Aircrews Reveal Lack of Training with United Airlines

Sara, Former United Airline Stewardess, Shared Her Story Below. 

Sara Nelson, a United Airlines flight attendant and president of the union, told CNN, “In my 22 years as a flight attendant, I have never taken part in a conversation — in training or otherwise — about how to handle sexual harassment or sexual assault.” CNN continued: “While policies exist, Nelson says that if they’re not elevated in airlines’ training, flight attendants are at a loss for what to do when confronting inappropriate — and sometimes criminal — behavior.”

[Note: even if United Airlines provides sexual harassment training on occasion, the fact that long-standing flight attendants are unaware of it shows that the training is either inconsistent or not effective.]


Five United Airline Aircrew Members Report to NCOSE

Five United Airlines aircrew members have reported that, while United Airlines created a 10-15 minute training video about human trafficking, there was no additional in-person training during the 2 day in-person training given to United employees in January 2019.

According to their report, while there was a short training on sexual harassment, there was no training for how to handle in-flight pornography-use by passengers.


Renae, Former United Airline Stewardess, Shared Her Story Below.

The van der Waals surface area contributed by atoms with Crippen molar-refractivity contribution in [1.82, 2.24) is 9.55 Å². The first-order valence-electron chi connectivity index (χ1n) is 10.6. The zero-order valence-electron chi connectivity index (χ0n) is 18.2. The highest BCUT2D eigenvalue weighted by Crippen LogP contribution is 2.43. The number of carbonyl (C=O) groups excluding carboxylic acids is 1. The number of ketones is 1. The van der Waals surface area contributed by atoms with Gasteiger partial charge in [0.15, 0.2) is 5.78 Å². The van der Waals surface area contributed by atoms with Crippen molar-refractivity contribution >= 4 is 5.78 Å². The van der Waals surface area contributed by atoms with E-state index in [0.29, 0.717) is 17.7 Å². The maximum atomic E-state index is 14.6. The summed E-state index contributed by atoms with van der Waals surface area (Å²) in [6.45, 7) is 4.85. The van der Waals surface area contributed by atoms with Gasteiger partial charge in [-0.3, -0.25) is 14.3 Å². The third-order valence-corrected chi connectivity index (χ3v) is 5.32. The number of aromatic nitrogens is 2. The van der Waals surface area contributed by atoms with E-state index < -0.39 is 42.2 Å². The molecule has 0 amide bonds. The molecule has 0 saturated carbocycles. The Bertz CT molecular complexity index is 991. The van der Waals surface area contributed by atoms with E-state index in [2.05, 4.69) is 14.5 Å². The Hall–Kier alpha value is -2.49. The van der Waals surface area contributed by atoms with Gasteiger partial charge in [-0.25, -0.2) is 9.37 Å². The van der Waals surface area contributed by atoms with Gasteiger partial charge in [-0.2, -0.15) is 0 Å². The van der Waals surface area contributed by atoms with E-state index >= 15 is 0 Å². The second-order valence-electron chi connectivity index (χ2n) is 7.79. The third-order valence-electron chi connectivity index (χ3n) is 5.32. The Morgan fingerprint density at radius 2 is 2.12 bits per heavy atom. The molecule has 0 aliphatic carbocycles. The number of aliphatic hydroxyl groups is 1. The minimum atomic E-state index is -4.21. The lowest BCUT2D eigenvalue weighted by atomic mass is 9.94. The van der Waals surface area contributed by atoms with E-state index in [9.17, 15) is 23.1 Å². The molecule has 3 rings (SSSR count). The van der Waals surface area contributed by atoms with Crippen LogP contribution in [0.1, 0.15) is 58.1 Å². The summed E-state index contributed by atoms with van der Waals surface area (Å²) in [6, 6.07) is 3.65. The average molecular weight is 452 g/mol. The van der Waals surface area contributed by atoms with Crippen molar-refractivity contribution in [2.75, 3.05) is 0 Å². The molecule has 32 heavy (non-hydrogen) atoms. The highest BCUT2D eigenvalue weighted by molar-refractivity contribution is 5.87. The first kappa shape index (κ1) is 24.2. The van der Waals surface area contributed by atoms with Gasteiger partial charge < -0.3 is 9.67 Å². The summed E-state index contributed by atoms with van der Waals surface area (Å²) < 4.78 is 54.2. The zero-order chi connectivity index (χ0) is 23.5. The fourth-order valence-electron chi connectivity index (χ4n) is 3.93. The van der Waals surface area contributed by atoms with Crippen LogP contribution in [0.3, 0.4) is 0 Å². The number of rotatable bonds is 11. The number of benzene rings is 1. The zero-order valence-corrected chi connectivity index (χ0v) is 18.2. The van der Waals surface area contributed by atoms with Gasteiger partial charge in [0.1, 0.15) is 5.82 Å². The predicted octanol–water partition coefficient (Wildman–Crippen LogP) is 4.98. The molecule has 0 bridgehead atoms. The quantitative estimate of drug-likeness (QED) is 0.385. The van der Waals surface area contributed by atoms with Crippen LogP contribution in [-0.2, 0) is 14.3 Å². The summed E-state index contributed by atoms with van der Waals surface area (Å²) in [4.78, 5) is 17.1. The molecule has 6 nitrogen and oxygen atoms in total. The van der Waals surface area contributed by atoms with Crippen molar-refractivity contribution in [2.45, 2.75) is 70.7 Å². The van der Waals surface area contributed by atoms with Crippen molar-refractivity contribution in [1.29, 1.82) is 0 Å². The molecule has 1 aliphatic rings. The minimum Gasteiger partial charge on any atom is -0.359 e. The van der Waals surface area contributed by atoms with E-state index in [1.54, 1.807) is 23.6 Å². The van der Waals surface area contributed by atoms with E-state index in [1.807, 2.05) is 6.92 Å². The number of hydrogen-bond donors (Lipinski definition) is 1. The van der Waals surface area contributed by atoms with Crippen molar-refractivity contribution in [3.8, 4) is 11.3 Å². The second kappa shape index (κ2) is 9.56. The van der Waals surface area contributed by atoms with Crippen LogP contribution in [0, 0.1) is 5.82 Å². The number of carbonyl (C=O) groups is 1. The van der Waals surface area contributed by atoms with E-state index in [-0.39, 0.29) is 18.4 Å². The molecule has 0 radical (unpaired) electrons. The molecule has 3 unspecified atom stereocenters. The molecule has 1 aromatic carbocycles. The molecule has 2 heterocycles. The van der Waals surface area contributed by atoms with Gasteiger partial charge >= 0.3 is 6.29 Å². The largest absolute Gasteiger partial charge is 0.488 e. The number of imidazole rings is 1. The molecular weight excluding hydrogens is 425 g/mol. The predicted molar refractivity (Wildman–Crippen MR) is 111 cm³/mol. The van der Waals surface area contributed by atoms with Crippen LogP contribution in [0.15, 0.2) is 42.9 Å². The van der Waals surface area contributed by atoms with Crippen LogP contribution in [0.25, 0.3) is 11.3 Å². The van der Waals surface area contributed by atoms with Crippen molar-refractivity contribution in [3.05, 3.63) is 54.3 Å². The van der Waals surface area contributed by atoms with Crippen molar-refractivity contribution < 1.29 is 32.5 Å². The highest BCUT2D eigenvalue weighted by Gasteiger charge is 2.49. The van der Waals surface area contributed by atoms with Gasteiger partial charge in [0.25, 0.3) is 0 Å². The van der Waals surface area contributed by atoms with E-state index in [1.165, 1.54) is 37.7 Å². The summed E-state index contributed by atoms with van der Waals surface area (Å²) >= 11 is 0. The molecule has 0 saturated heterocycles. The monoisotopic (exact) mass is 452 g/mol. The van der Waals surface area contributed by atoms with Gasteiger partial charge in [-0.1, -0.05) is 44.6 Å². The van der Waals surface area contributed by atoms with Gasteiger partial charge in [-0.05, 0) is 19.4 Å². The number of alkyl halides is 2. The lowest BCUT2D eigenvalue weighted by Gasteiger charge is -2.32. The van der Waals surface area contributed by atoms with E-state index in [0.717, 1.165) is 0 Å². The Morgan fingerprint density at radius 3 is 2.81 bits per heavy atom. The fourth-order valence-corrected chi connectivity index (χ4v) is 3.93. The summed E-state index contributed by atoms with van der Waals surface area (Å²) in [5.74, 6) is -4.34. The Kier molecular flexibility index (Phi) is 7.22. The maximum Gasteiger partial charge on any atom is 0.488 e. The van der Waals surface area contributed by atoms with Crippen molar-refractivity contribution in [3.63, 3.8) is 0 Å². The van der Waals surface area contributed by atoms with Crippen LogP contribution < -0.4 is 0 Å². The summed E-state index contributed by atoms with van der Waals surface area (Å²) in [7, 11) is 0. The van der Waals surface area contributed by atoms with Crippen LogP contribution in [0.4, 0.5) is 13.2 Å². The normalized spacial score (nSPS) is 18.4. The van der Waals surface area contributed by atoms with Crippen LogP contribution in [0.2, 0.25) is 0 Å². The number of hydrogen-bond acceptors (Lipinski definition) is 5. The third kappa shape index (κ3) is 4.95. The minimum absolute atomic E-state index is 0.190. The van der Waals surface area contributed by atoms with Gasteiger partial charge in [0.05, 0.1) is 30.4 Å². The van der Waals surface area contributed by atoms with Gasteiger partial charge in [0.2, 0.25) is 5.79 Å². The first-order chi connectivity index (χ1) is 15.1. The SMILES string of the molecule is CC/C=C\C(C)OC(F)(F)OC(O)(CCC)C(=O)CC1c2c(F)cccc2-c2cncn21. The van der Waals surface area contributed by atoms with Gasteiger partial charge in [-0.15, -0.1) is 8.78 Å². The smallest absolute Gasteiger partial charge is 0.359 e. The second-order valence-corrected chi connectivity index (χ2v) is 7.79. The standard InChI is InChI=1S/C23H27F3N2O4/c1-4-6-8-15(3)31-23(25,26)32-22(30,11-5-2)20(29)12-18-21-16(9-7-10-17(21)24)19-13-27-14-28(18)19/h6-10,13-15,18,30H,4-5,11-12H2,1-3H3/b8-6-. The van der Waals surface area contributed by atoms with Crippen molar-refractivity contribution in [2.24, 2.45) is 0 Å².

You can read the full story here.

I saw an elderly woman openly watching pornography on her laptop. I say openly, because, despite the presence of children in nearby seats, and despite the horrified and shocked faces of several passengers around her, she made no effort to hide her screen. Unsure of how to handle this situation, I went to the senior flight attendant to ask her advice. However, she did not know what to do either and said we should just leave it be unless a passenger complains. So, because we did not have any training on how to deal with such a situation as this, we allowed the woman to continue watching the inappropriate material.

Sadly, this is not the only disturbing experience I had during my time as a flight attendant. More than once, while serving the main cabin, I had to serve men who had just been engaged in masturbation. Yes, you read that right- I had to hand a snack and beverage to a man whose hands had just been touching his genitals! Yet again, I was unprepared on how to handle this awkward situation, which, as I mentioned, happened on more than one occasion.

[Flight attendants also frequently experience sexual harassment during flights.]

I was never given training for these kinds of encounters. I did not know the airline’s policies regarding pornography use, sexual misconduct, indecency, etc. I was never taught the proper protocols for dealing with these behaviors.

And, unfortunately, my story is not unique.

My fellow crew members, whether in my crash pad, in the crew rooms, or on my flights, did not know what to do in these situations any more than I did. In fact, just last month I spoke with the Director of Inflight Training at my old airline and was sad to learn from her that there is still no written curriculum for preparing trainees and recurrent students on how to address these problems.

 

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